Autism is once again at the center of a battle on when special needs kids should be allowed to try to fit in.
According to a CBS story, a Port St. Lucie, Fla., mother of a 5 year old boy with autism said “Morningside Elementary teacher Wendy Portillo had her son’s classmates say what they didn’t like about 5-year-old Alex. She says the teacher then had the students vote, and voted Alex, who is being evaluated for Asperger’s syndrome — an autism spectrum disorder — out of the class by a 14-2 margin.”
Said the Chicago Sun-Times, “After each classmate was allowed to say what they didn’t like about Alex the teacher said they were going to take a vote, Barton said. They said he was ‘disgusting’ and ‘annoying,’ Barton said.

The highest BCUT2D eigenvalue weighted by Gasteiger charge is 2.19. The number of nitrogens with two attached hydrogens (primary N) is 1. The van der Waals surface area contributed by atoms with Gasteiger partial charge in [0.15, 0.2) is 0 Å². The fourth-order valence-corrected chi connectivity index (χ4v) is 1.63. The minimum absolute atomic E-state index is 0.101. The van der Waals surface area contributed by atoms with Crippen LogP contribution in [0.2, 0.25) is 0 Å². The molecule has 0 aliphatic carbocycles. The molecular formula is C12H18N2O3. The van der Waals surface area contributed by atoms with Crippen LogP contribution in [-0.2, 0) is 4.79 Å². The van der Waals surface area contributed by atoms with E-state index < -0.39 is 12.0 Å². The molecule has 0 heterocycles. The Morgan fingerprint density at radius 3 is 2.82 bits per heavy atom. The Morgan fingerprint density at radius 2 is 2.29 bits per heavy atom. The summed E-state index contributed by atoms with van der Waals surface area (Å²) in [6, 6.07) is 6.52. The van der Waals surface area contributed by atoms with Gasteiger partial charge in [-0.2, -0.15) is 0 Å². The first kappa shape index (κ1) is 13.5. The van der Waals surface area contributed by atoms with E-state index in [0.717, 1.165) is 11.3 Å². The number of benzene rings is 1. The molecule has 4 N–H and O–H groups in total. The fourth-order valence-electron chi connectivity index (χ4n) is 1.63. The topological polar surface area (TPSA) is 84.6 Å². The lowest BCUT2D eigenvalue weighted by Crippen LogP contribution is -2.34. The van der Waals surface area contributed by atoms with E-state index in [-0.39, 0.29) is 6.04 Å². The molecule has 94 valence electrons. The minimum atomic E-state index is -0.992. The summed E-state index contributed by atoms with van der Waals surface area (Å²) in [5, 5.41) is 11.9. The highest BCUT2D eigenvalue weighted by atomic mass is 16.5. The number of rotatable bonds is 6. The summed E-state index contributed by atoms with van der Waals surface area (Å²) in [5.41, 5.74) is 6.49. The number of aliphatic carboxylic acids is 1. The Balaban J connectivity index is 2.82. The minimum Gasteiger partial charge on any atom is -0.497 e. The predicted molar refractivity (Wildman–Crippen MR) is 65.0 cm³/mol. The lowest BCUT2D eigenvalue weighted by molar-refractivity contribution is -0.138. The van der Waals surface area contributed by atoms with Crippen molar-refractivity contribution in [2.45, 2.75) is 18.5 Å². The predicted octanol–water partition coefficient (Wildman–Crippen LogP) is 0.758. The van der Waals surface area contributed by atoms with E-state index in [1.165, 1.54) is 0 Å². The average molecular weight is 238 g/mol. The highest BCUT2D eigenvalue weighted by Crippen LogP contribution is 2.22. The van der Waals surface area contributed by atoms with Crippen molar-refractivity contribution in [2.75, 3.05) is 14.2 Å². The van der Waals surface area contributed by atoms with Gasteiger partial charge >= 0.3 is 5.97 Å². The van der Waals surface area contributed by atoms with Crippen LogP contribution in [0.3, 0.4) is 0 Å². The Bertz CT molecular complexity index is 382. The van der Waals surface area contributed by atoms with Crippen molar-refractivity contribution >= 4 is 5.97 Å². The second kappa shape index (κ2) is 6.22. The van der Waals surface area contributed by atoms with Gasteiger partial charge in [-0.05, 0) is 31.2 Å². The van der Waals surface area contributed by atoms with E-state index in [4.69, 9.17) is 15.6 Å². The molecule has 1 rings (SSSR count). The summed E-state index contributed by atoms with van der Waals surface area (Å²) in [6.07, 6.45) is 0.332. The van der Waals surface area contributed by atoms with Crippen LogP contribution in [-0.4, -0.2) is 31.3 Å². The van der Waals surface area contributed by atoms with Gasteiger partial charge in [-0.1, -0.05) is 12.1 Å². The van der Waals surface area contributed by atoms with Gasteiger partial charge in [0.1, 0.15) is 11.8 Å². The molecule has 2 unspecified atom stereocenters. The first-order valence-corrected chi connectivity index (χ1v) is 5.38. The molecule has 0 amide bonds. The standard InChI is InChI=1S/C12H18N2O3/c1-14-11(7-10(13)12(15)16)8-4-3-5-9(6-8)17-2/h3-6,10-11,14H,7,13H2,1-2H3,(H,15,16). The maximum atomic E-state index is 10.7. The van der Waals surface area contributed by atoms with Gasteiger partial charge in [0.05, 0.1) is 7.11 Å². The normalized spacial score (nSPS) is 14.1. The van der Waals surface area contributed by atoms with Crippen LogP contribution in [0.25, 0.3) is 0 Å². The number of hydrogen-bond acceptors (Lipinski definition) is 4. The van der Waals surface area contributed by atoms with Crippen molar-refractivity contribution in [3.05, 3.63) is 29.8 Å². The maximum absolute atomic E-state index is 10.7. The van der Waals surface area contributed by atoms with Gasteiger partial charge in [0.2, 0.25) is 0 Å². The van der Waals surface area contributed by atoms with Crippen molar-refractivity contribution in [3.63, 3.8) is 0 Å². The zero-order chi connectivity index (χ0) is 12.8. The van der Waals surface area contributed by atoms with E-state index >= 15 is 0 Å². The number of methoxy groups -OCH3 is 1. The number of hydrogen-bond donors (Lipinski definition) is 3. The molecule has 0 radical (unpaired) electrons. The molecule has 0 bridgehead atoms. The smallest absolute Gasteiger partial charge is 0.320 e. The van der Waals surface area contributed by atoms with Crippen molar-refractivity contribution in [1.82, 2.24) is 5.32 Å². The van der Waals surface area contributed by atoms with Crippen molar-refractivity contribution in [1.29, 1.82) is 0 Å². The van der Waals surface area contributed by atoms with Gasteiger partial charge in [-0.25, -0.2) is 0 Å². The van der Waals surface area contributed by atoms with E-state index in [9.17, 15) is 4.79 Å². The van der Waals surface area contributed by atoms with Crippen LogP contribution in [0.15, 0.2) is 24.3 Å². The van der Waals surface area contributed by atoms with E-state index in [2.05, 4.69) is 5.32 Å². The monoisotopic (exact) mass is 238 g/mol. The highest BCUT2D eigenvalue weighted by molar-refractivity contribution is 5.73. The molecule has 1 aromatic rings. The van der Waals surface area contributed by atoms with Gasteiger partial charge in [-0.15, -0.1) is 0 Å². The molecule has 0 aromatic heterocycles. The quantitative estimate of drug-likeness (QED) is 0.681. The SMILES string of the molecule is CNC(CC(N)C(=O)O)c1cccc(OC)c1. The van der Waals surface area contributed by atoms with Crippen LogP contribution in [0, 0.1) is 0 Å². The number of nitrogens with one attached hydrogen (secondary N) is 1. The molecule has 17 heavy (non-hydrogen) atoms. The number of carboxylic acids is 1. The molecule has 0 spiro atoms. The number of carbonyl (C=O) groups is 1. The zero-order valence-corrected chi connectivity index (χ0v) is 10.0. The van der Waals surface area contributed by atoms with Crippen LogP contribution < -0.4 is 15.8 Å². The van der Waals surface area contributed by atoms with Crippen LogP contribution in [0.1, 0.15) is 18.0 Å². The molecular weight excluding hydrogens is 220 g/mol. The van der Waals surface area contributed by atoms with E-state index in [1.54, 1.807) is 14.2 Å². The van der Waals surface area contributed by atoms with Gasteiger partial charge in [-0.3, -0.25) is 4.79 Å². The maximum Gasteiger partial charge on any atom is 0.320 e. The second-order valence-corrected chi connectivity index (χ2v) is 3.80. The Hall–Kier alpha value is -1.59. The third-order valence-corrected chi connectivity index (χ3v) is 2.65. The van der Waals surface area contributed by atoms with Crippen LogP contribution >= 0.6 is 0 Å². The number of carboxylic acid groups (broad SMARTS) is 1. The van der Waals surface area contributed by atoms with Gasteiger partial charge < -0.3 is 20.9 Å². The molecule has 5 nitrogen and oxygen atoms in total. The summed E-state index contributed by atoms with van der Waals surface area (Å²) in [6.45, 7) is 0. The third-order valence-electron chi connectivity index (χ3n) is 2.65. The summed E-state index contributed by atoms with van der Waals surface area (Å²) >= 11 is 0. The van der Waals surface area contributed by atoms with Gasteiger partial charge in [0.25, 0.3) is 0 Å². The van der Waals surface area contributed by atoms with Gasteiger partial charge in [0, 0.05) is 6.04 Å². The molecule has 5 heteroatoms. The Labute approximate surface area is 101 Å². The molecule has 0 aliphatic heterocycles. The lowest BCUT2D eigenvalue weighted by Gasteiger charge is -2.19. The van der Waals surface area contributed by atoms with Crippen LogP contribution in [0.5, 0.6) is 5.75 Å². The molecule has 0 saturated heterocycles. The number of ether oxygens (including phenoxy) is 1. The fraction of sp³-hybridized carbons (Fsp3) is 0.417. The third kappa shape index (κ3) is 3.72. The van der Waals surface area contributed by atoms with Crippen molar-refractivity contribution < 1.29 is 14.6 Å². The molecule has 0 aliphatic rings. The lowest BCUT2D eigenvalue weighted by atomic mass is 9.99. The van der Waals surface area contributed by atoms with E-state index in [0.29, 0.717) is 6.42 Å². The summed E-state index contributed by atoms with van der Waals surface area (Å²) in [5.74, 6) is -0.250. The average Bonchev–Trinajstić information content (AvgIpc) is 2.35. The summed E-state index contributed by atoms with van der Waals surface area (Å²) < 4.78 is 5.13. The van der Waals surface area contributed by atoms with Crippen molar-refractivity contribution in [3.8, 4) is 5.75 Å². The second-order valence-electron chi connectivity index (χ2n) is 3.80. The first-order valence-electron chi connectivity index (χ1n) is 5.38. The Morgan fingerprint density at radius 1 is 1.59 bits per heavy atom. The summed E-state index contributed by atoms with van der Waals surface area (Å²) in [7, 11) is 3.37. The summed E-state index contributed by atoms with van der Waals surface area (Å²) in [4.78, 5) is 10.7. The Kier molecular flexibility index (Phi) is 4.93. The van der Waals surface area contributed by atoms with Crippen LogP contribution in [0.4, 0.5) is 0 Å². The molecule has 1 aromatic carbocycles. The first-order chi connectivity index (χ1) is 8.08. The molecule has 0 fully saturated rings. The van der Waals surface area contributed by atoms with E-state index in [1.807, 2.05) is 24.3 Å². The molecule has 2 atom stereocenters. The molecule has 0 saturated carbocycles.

“He was incredibly upset,” she said. “The only friend he has ever made in his life was forced to do this.”
The teacher’s side of the story isn’t out yet, because the school board asked her not to talk to the press, but she’s been “reassigned.”
This story, of course, follows closely on the heels of a situation in Bertha, Minn., where a Catholic church banned a teenager with autism, from attending services in the sanctuary.
This week’s New York Magazine features a story on the “new autism activism.”
These activists argue that autism is not an illness but an alternative way of being. The preferred terminology among disability activists is to speak of a “person with deafness” rather than a “deaf person,” or a “person with dwarfism” rather than a dwarf. But Sinclair has said that “person-first” terminology denies the centrality of autism and has compared “person with autism” to describing a man as a “person with maleness.”